Pahari Imli and Pahari Bhojla
Pahari Imli is a residential locality situated at the end of a lane opposite the majestic Jama Masjid in Old Delhi. Pahari Imli has been named so because it is located on a hill (pahar) where there used to be a big tamarind (imli) tree. The tree no longer exists today, but the name has stuck over the centuries.
Interestingly, trees have had significance in this area. All the houses and havelis in the days gone by had a courtyard with at least one tree in it. Shahtoot (mulberry), jamun (blackberry) or neem (Azadirachta indica) were some of the most commonly found trees in the area. However, as population increased, the houses became smaller and smaller — giving way to the apartment culture with one house on top of another. Today, none of the houses in Pahari Imli have a courtyard, and there is only one tree left, a neem tree.
In the 1800s, the pahari (hill) was just a steep slope with one haveli. This haveli belonged to Mir Panjakash, a calligrapher and arm wrestler. People from all over the country and even from Persia came to Panjakash who proudly taught them beautiful calligraphy even though he didn’t know their script.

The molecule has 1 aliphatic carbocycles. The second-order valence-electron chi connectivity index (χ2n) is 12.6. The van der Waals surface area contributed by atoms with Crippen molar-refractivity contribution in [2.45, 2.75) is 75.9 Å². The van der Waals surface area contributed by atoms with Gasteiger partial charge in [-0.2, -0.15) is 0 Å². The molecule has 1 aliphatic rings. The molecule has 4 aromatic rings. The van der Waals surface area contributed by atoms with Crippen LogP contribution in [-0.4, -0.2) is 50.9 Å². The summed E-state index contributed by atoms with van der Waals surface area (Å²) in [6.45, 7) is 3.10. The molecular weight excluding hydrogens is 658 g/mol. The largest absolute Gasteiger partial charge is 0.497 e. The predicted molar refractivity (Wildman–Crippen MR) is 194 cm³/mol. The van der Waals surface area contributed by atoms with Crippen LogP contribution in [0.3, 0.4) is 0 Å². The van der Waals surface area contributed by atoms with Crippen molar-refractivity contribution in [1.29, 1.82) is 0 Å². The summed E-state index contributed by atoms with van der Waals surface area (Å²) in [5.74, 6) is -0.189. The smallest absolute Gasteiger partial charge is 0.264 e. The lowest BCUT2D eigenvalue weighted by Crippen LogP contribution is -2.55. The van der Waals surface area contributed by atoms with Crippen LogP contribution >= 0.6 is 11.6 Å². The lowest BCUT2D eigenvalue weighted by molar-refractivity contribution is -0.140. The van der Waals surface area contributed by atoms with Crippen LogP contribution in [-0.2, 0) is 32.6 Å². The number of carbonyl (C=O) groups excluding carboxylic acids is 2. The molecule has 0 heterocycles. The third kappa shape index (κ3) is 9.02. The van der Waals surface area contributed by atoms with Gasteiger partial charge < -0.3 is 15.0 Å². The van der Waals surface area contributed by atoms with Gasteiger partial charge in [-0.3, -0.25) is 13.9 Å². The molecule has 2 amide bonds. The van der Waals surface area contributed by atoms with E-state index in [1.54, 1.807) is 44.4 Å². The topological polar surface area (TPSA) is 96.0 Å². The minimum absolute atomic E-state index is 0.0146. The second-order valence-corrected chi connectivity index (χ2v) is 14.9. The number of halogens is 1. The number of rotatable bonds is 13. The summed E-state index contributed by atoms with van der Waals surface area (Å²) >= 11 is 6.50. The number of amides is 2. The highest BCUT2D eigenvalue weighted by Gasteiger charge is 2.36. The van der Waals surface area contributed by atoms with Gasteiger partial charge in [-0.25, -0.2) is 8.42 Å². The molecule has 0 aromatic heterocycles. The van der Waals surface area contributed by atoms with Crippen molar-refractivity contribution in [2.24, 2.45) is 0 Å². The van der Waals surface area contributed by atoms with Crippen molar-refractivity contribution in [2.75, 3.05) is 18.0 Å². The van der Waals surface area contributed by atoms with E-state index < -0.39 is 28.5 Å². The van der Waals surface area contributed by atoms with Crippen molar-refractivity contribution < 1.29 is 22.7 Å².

As delicate was his skill, as strong was his arm. He got his name from arm wrestling (panja ladana). It is believed that Mir Panjakash lost to no one, not even to wrestlers who came from Persia, Iran and other parts of the world to defeat the calligrapher.
Today, Mir Panjakash’s haveli has been converted into a primary school but one can visit his tomb nearby if the owners of the house, in which the tomb now exists, permit.
There is another tomb nearby, which belongs to the ustaad (teacher) of Mughal Emperor Aurangzeb, and is placed within a small mosque on the slope of Pahari Imli.
Even the hill slope has seen a transition over the years. With rise in settlements and urbanisation, the slope was converted into a few flights of stairs leading the residents to and from their homes. Thus, making climbing easier for them.
Close to Pahari Imli is Pahari Bhojla, named after a notorious dacoit called Bhojla. The Jama Masjid is also located on a part of this pahari. It is believed that the dacoit operated from this pahari years before Mughal Emperor Shah Jahan decided to shift his Capital from Agra to Delhi, but the people continued to refer to the area as Pahari Bhojla.
There are two more paharis nearby, each named after the profession of the people who inhabited these hills — Pahari Darziyan (tailors) and Pahari Rajan (masons). As expected, there are no tailors or masons residing in these localities today.